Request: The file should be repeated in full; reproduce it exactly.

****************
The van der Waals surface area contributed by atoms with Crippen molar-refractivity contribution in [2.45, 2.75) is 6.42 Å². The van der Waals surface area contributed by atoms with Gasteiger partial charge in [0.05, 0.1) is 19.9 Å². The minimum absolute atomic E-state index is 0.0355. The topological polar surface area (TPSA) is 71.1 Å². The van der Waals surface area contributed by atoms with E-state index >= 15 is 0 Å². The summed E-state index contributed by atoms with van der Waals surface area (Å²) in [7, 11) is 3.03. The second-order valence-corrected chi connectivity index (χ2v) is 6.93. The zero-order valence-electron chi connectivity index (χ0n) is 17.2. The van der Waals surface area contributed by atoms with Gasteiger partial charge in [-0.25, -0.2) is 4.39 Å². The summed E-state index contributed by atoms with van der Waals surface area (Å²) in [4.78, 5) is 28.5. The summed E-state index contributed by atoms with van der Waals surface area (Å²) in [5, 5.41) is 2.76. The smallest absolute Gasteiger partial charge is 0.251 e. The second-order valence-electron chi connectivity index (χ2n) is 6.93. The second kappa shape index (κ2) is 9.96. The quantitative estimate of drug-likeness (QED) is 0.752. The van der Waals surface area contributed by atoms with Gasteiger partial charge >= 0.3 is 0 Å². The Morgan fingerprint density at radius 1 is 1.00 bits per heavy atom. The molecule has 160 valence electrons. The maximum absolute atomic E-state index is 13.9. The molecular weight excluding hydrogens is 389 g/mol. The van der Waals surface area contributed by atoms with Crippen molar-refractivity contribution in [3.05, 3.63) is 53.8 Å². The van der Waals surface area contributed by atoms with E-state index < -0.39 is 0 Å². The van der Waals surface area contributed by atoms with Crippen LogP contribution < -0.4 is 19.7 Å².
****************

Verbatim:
The van der Waals surface area contributed by atoms with Crippen molar-refractivity contribution in [2.45, 2.75) is 6.42 Å². The van der Waals surface area contributed by atoms with Gasteiger partial charge in [0.05, 0.1) is 19.9 Å². The minimum absolute atomic E-state index is 0.0355. The topological polar surface area (TPSA) is 71.1 Å². The van der Waals surface area contributed by atoms with E-state index >= 15 is 0 Å². The summed E-state index contributed by atoms with van der Waals surface area (Å²) in [7, 11) is 3.03. The second-order valence-corrected chi connectivity index (χ2v) is 6.93. The zero-order valence-electron chi connectivity index (χ0n) is 17.2. The van der Waals surface area contributed by atoms with Gasteiger partial charge in [-0.25, -0.2) is 4.39 Å². The summed E-state index contributed by atoms with van der Waals surface area (Å²) in [4.78, 5) is 28.5. The summed E-state index contributed by atoms with van der Waals surface area (Å²) in [5, 5.41) is 2.76. The smallest absolute Gasteiger partial charge is 0.251 e. The second-order valence-electron chi connectivity index (χ2n) is 6.93. The second kappa shape index (κ2) is 9.96. The quantitative estimate of drug-likeness (QED) is 0.752. The van der Waals surface area contributed by atoms with Gasteiger partial charge >= 0.3 is 0 Å². The Morgan fingerprint density at radius 1 is 1.00 bits per heavy atom. The molecule has 160 valence electrons. The maximum absolute atomic E-state index is 13.9. The molecular weight excluding hydrogens is 389 g/mol. The van der Waals surface area contributed by atoms with Crippen molar-refractivity contribution in [3.05, 3.63) is 53.8 Å². The van der Waals surface area contributed by atoms with E-state index < -0.39 is 0 Å². The van der Waals surface area contributed by atoms with Crippen LogP contribution < -0.4 is 19.7 Å².